The 2017 Nobel Prize for Literature and its 9m Swedish krona purse ($1,095,939.52) was awarded to Kazuo Ishiguro in a ceremony broadcast live online. The British author has written seven novels, most recently The Buried Giant, and in 1989 he won the prestigious Man Booker Prize for The Remains of the Day. As of this morning's standings on popular British betting site Ladbrokes, Ishiguro was not in the top-three most likely Nobel laureates, and so his victory comes as a surprise – albeit a much more mild one than last year's left field selection of Bob Dylan. Ishiguro's novels have long been favorites of Millions readers. His name has popped up in many of our Year in Reading entries, and his sixth novel, Never Let Me Go, earned a spot on our 2009 "Best of the Millennium" series. "They say that most novelists end up writing the same book over and over again: a truth which manifests itself differently in the work of different novelists," wrote Elif Batuman. "In the novels of Kazuo Ishiguro, it takes the form of an incredibly elegant formal unity." His work also takes the form of surprise, as noted by Millions editor Lydia Kiesling: It is a great thing to be surprised by a novelist. ... The surprise in a large part of Kazuo Ishiguro’s work is that he changes the very quality of the world in some subtle but deeply alarming way; suddenly the sky is a gray shade, your own voice vibrates at a slightly different frequency, and an atonal humming sound wafts on the breeze. The bar for participating in post-Nobel activities was set unbelievably low last year, when surprise winner Bob Dylan went two months before even acknowledging his honor. It's doubtful this year's winner will continue that trend.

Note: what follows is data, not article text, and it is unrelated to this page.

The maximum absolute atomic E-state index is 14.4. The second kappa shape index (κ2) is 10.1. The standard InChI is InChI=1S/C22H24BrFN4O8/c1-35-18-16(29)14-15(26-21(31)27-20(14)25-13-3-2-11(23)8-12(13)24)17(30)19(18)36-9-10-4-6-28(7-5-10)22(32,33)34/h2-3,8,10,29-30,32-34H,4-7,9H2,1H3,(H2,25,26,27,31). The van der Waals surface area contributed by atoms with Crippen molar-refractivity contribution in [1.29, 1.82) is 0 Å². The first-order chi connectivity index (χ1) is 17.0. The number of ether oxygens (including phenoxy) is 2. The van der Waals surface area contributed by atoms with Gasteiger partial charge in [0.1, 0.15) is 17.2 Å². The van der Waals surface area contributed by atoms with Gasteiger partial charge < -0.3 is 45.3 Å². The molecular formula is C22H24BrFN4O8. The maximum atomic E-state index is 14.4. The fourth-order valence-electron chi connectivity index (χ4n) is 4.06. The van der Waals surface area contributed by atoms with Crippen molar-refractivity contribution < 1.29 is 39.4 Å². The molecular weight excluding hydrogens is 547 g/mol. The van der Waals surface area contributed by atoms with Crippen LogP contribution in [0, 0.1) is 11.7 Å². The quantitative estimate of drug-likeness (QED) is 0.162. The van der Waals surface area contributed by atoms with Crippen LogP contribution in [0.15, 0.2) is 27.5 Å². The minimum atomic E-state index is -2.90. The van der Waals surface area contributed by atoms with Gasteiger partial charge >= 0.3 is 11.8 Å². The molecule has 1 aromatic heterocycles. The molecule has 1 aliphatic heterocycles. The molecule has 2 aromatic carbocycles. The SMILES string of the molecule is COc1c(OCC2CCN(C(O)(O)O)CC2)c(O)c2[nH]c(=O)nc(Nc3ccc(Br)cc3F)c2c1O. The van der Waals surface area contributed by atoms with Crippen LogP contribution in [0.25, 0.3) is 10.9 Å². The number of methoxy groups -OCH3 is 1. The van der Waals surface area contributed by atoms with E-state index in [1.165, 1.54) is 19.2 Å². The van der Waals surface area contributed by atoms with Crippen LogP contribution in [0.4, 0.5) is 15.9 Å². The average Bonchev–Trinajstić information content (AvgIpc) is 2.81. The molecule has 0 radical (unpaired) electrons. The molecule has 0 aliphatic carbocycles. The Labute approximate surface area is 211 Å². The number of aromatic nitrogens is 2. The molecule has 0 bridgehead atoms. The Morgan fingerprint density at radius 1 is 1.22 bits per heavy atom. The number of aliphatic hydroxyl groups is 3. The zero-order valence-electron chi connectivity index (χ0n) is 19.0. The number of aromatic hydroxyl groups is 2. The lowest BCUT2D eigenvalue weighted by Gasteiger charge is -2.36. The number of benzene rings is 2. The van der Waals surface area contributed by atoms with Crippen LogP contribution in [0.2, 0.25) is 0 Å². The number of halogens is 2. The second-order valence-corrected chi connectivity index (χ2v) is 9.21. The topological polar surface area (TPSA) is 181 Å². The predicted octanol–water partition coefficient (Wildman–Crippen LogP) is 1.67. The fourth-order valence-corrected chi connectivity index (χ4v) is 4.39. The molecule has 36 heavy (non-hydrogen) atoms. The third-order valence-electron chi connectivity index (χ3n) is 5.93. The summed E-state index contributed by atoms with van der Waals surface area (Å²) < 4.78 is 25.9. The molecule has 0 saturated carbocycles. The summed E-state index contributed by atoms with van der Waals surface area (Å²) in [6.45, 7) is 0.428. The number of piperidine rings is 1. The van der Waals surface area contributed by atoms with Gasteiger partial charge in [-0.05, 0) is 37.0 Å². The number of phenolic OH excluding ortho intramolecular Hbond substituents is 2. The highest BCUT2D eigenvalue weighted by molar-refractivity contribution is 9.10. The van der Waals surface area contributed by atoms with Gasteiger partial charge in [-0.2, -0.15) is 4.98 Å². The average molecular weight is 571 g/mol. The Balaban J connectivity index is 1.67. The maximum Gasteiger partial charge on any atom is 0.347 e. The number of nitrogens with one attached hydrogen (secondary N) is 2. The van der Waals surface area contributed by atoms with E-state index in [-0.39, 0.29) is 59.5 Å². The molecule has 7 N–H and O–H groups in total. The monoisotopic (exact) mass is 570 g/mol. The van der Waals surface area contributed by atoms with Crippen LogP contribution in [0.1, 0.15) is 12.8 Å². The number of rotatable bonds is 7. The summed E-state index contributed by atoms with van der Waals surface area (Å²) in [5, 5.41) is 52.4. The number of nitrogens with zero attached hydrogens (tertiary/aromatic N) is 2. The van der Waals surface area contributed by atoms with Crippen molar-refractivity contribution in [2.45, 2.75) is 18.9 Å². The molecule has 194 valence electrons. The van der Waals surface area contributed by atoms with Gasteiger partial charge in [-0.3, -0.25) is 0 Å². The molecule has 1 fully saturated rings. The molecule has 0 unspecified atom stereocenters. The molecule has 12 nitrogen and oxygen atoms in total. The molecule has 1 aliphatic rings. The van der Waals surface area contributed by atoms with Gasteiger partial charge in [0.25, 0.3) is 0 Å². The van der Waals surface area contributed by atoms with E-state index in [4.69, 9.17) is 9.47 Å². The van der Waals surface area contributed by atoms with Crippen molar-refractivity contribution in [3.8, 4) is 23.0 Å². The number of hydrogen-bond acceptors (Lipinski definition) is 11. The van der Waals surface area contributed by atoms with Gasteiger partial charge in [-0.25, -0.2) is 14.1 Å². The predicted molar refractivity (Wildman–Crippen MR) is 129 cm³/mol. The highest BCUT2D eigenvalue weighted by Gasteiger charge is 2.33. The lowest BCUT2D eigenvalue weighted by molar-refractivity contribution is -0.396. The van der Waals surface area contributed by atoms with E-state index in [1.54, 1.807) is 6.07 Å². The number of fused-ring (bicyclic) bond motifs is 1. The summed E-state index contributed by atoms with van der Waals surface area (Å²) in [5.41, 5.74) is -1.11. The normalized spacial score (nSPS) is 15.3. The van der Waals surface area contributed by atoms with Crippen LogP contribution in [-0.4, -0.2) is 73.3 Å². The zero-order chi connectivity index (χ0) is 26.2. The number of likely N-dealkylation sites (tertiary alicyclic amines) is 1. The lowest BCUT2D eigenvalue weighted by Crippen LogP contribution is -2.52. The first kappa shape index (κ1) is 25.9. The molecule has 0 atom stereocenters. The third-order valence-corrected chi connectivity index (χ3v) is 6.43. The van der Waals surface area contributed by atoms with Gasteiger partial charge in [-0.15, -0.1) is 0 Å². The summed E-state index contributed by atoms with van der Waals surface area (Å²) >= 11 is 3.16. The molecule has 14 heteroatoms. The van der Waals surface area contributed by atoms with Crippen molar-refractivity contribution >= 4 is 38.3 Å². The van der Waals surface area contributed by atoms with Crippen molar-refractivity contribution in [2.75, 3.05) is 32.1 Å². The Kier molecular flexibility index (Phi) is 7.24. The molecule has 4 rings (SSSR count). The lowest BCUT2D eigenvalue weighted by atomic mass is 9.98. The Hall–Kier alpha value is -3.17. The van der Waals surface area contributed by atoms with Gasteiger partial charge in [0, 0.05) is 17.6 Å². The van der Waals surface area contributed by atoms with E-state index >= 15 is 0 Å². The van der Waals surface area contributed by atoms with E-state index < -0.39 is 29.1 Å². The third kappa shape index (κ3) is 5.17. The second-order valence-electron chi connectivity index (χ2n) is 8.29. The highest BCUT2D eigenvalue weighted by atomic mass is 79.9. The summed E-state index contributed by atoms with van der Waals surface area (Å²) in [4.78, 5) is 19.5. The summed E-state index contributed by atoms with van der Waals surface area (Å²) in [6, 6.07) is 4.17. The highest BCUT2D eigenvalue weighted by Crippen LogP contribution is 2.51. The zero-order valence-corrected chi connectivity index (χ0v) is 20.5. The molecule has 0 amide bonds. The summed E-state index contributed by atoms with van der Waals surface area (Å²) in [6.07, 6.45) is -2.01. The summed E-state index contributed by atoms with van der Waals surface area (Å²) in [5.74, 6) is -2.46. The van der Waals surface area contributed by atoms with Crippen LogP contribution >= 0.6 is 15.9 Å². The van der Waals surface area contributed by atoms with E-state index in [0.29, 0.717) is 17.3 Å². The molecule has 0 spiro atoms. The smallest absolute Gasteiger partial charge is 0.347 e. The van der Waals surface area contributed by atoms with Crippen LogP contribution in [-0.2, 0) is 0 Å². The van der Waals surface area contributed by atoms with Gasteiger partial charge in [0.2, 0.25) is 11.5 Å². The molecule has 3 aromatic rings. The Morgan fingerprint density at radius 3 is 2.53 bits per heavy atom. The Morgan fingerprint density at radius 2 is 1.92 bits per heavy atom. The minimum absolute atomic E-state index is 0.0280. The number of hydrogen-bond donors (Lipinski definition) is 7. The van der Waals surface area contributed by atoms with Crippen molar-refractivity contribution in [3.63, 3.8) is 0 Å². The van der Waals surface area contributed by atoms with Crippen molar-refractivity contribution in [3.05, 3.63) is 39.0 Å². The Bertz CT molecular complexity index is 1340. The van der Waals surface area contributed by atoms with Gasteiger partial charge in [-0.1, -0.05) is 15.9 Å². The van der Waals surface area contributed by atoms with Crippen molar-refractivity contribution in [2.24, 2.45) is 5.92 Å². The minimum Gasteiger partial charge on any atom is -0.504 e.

It's officially fall, so that means it's officially book award season, and nothing marks its advent like naming the National Book Award finalists. Winners will be announced in New York City on November 15. The short list is headlined by Jesmyn Ward, whose Sing, Unburied, Sing appeared in two recent essays on our site. Four of the five Fiction finalists made appearances in our indispensable first-half and second-half previews. Here’s a list of the finalists in all four categories with bonus links and excerpts where available: Fiction: Dark at the Crossing by Elliot Ackerman (excerpt) The Leavers by Lisa Ko (excerpt; A Most Anticipated Book) Pachinko by Min Jin Lee (People Without a Home: On Min Jin Lee’s Pachinko; A Most Anticipated Book) Her Body and Other Parties: Stories by Carmen Maria Machado (A Most Anticipated Book) Sing, Unburied, Sing by Jesmyn Ward (Literature’s Inherited Trauma: On Jesmyn Ward’s Sing, Unburied, Sing; Searching for Complexity: Motherhood in Fiction; A Most Anticipated Book) Nonfiction: Never Caught: The Washingtons' Relentless Pursuit of Their Runaway Slave, Ona Judge by Erica Armstrong Dunbar (excerpt) The Evangelicals: The Struggle to Shape America by Frances FitzGerald (excerpt) The Future Is History: How Totalitarianism Reclaimed Russia by Masha Gessen (Surviving Trump: Masha Gessen Wants You to Remember the Future) Killers of the Flower Moon: The Osage Murders and the Birth of the FBI by David Grann (excerpt) Democracy in Chains: The Deep History of the Radical Right's Stealth Plan for America by Nancy MacLean (Surviving Koch: Nancy MacLean Wants You to Ignore Donald Trump) Poetry: Half-light: Collected Poems 1965-2016 by Frank Bidart (The Poet and the Movie Star: An Evening with Frank Bidart and James Franco) The Book of Endings by Leslie Harrison WHEREAS by Layli Long Soldier (Start With These Five New Books of Poetry) In the Language of My Captor by Shane McCrae Don't Call Us Dead: Poems by Danez Smith (The Nu-Audacity School of Poetry) Young People's Literature: What Girls Are Made Of by Elana K. Arnold Far from the Tree by Robin Benway (excerpt) I Am Not Your Perfect Mexican Daughter by Erika L. Sánchez (excerpt) Clayton Byrd Goes Underground by Rita Williams-Garcia (excerpt) American Street by Ibi Zoboi (excerpt)